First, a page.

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Riggs is just about 6 months as well and this is very much the issue at our house too. I agree with what someone else mentioned about having the visitor ignore him upon their arrival, but this is somewhat difficult to do when you have a jumping Vizsla bouncing around for a few minutes. What I've been doing is to greet my visitor outside the house with a few treats. Then when they enter I have them run through some basic commands (sit, down, rollover, spin, etc.) with Riggs, which he responds to pretty well. By the end of it, he's moved on from his excitement with the visitor...at least the jumping part. ;D
 

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What do you guys do when you get home? You should never give the dog any attention at all until it sits in front of you quietly. Then pat it. If it starts jumping up then stand tall and give it no more attention until it sits. If it jumps on you then put your knee up. After a while it will learn that it will get praise for sitting infront of you not from jumping up.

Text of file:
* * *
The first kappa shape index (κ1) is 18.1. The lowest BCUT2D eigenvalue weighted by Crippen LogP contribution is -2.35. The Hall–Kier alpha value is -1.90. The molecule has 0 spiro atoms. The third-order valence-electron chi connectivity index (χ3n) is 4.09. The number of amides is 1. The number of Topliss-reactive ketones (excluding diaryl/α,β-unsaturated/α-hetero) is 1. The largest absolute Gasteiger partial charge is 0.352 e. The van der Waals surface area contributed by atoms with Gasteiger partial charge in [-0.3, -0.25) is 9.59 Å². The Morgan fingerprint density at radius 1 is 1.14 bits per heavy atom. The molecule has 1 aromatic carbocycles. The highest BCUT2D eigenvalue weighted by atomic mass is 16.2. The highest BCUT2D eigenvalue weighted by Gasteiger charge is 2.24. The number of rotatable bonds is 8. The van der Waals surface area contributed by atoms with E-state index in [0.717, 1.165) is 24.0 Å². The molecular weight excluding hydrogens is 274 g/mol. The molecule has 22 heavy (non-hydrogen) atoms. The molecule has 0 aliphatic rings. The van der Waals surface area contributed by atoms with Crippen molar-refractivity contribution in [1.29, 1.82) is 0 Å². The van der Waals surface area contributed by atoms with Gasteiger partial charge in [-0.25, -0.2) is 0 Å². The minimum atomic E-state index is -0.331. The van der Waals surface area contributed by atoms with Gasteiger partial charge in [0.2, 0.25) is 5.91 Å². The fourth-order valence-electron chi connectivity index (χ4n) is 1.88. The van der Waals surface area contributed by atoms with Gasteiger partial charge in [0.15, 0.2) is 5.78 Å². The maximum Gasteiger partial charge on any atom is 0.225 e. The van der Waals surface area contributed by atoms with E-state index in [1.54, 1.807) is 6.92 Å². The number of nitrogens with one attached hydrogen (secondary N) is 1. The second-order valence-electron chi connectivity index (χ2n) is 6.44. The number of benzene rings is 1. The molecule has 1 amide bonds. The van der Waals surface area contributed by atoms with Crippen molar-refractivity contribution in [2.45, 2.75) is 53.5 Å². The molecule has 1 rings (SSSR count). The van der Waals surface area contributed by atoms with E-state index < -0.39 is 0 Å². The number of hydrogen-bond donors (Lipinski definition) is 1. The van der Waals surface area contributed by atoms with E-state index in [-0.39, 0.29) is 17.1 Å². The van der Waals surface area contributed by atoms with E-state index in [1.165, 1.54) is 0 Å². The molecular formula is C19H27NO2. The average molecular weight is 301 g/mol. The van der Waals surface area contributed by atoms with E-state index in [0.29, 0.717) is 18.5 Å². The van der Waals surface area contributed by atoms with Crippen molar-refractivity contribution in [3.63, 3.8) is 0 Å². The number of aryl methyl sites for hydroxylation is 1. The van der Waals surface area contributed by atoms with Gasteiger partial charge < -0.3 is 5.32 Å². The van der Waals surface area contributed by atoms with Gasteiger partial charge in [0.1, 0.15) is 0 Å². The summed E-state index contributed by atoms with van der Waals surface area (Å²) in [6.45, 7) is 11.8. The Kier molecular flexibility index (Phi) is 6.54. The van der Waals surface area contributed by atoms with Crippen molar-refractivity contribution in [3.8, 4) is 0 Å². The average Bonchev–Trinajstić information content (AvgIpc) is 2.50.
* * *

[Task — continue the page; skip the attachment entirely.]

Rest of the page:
If you come home full of energy and saying hello with a high pitched voice then this just winds them up like a spring. They have energy levels that go from whoa to go in an instant and they are very alert to your energy. I only have to skip a step and the V is going hey what gives?

If you train it well the jumping thing will pass as they grow out of puppy hood. If you accept it they will do it for life.
 

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DarDog said:
There are a couple things you can do:

1) Keep your dog on-leash when someone comes in. Step on the leash to prevent her from jumping.
2) Make your guests ignore your dog, and get them to turn away if she jumps. Get them to reward her with attention if she is sitting patiently, or behaving.
3) You could always separate your dog into another room until she calms down and gets used to them being there, and then let her in.
4) Get someone to practice coming in and out of the house for you!
5) Make sure you are not reinforcing any of this behaviour when you are alone with her - if she thinks she can do it to you, she will think she can do it to everyone :)


There you go, that is pretty much what we do at our house. Now, I also tell our guests once the dog has calmed down and they are ready to pet him, or give him some affection, Do Not Talk to the dog in an excited or hi pitch voice. When you do this it will usually bring the dog back to square one. He'll be as exited as when the guests arrived! Even better I, just pet the dog quietly!

Darwin is 8.5 months now, and he doesn't seem to exhibit much of this behaviour. We also have people come over a lot though, and we take him to a lot of our friends houses, so he is pretty used to other people being around.

Good luck!! :)